Sat, 04 Jan 2003

RI, RP to discuss maritime borders next month

Berni K. Moestafa, The Jakarta Post, Jakarta

Indonesia and the Philippines will meet next month to settle their maritime borders in a follow-up to last month's visit by Minister of Foreign Affairs Hassan Wirayuda to Manila, a government official said on Friday.

The foreign ministry's director for political and security agreements and regional affairs, Donnilo Anwar, said the planned meeting was to match the countries' maritime borders to avoid overlapping areas.

"The meeting won't be about disputed islands," Donnilo said during a media conference. "None of our islands are in dispute with the Philippines."

He said the negotiation would determine the maritime borders, meaning the borders marking the two countries' marine territories, continental coastlines and exclusive economic zones (EEZ).

Indonesia's outermost islands, however, serve as a point of reference to determine these borders. There are 83 such islands.

The planned meeting follows a UN ruling granting ownership of two Indonesian-claimed islands to Malaysia in December.

The international court ruled that the islands of Sipadan and Ligitan had a longer historical attachment to Malaysia.

Although the dispute over the islands with Malaysia stretched back more than three decades, the court ruling sparked criticism of Indonesia's present diplomatic performance.

Maritime experts have warned of similar risks to other islands, pointing to the lack of border treaties with neighboring countries.

Indonesia is bordered by Malaysia, Singapore, the Philippines, Thailand, Vietnam, Papua New Guinea, Australia, East Timor, India and Palau.

Based on the international convention on the sea, a country's sea territory is 12 miles from the outermost islands, its EEZ is 200 miles, and its continental base is between 200 to 350 miles.

So far Indonesia has signed continental coastline agreements with Malaysia, Thailand, India, Papua New Guinea and Australia.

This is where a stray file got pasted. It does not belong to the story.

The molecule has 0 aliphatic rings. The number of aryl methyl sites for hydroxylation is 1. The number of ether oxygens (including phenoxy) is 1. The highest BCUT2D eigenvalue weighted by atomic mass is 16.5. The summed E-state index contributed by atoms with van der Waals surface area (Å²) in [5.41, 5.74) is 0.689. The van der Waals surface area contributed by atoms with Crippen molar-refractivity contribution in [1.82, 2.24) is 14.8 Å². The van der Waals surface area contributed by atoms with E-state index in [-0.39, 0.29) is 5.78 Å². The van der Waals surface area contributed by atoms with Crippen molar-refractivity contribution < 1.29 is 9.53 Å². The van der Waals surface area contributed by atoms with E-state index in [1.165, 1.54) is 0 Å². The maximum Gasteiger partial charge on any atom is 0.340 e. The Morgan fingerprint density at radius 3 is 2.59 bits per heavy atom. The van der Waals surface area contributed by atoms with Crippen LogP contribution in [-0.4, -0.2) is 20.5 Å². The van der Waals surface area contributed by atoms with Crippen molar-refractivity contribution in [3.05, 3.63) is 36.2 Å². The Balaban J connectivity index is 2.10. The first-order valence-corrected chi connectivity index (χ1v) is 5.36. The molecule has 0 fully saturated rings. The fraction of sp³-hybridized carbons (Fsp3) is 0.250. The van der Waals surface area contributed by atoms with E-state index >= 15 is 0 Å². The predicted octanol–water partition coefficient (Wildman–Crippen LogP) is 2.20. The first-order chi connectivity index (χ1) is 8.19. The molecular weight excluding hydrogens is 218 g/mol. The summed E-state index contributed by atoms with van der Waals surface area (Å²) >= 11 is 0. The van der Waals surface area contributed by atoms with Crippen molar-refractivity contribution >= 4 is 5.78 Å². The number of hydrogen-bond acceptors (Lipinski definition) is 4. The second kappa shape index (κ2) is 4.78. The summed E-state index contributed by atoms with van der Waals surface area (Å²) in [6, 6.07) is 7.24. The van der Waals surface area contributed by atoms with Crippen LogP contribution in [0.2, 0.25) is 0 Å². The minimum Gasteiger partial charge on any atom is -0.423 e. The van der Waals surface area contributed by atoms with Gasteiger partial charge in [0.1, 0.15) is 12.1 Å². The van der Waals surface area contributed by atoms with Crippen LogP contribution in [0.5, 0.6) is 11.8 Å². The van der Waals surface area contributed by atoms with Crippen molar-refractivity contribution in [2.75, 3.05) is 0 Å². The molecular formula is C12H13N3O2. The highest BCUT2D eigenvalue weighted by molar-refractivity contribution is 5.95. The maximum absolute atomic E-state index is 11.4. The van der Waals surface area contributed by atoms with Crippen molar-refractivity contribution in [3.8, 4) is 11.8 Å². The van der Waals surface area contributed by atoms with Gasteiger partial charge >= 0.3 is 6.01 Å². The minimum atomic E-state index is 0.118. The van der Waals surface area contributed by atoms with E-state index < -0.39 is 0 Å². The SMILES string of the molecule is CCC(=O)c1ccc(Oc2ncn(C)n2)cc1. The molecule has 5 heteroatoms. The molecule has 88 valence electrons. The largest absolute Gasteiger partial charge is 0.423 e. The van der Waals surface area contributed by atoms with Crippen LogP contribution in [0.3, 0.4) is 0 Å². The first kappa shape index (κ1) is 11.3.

There are only two agreements on sea territory with Malaysia and Singapore, and just one agreement on the EEZ with Australia.

Indonesian Maritime Board member Laode M. Kamaluddin has said the high mobility of Australians on Indonesia's Pasir Island might draw the interest of Australia. Pasir Island, also known as Ashmore Reef, is located near the Australian-owned Christmas Island.

Loade, also an economic adviser to Vice President Hamzah Haz, has said that in regards to the Philippines, the Indonesian-owned Miangas Island was a possible source of contention during border talks.

People on Miangas Island had been interacting more with the Filipinos rather than Indonesians, Laode said.

A senior official at the Ministry of Maritime Affairs and Fisheries, Nicolas P. Ello, said Miangas Island or Palmas was included in the Philippines' 1891 territorial law.

Nicolas said an international arbitration panel in 1928, however, ruled that the island belonged to the Dutch, who occupied Indonesia for more than 300 years from the early 1600s.

However, Filipino congressmen have lately begun to question the panel's decision, the ministry's legal expert Etty R. Agoes said, quoting a Manila diplomat on maritime affairs.

"Indonesia's diplomacy on this issue needs to be intensified," said Etty in her paper on a seminar about Indonesia's maritime borders last month.